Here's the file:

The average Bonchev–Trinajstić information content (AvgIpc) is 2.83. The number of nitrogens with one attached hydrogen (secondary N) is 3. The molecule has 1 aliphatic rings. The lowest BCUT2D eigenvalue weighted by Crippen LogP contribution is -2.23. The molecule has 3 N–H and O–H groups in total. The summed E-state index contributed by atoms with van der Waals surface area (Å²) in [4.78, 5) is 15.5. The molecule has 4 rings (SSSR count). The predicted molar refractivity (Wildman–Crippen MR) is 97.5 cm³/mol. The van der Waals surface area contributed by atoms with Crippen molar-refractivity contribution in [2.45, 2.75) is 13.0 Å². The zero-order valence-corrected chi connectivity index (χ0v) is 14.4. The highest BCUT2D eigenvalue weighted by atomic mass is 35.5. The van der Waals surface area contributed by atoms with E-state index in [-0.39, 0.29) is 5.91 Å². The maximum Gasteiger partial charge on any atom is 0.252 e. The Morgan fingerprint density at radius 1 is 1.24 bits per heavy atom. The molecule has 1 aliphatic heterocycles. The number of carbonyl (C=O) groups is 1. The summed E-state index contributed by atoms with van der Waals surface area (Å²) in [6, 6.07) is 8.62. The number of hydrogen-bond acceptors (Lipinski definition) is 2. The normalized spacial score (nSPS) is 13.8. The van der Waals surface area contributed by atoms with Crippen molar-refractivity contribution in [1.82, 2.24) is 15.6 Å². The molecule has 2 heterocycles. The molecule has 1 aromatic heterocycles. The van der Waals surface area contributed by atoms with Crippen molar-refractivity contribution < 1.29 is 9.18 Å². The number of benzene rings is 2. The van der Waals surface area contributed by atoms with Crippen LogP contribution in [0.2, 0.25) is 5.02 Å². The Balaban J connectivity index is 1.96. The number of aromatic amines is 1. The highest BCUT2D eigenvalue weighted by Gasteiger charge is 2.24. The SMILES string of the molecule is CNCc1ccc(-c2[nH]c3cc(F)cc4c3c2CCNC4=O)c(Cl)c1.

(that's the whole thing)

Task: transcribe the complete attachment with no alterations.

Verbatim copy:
The average Bonchev–Trinajstić information content (AvgIpc) is 2.83. The number of nitrogens with one attached hydrogen (secondary N) is 3. The molecule has 1 aliphatic rings. The lowest BCUT2D eigenvalue weighted by Crippen LogP contribution is -2.23. The molecule has 3 N–H and O–H groups in total. The summed E-state index contributed by atoms with van der Waals surface area (Å²) in [4.78, 5) is 15.5. The molecule has 4 rings (SSSR count). The predicted molar refractivity (Wildman–Crippen MR) is 97.5 cm³/mol. The van der Waals surface area contributed by atoms with Crippen molar-refractivity contribution in [2.45, 2.75) is 13.0 Å². The zero-order valence-corrected chi connectivity index (χ0v) is 14.4. The highest BCUT2D eigenvalue weighted by atomic mass is 35.5. The van der Waals surface area contributed by atoms with E-state index in [-0.39, 0.29) is 5.91 Å². The maximum Gasteiger partial charge on any atom is 0.252 e. The Morgan fingerprint density at radius 1 is 1.24 bits per heavy atom. The molecule has 1 aliphatic heterocycles. The number of carbonyl (C=O) groups is 1. The summed E-state index contributed by atoms with van der Waals surface area (Å²) in [6, 6.07) is 8.62. The number of hydrogen-bond acceptors (Lipinski definition) is 2. The normalized spacial score (nSPS) is 13.8. The van der Waals surface area contributed by atoms with Crippen molar-refractivity contribution in [1.82, 2.24) is 15.6 Å². The molecule has 2 heterocycles. The molecule has 1 aromatic heterocycles. The van der Waals surface area contributed by atoms with Crippen molar-refractivity contribution < 1.29 is 9.18 Å². The number of benzene rings is 2. The van der Waals surface area contributed by atoms with Crippen LogP contribution in [0.2, 0.25) is 5.02 Å². The Balaban J connectivity index is 1.96. The number of aromatic amines is 1. The highest BCUT2D eigenvalue weighted by Gasteiger charge is 2.24. The SMILES string of the molecule is CNCc1ccc(-c2[nH]c3cc(F)cc4c3c2CCNC4=O)c(Cl)c1.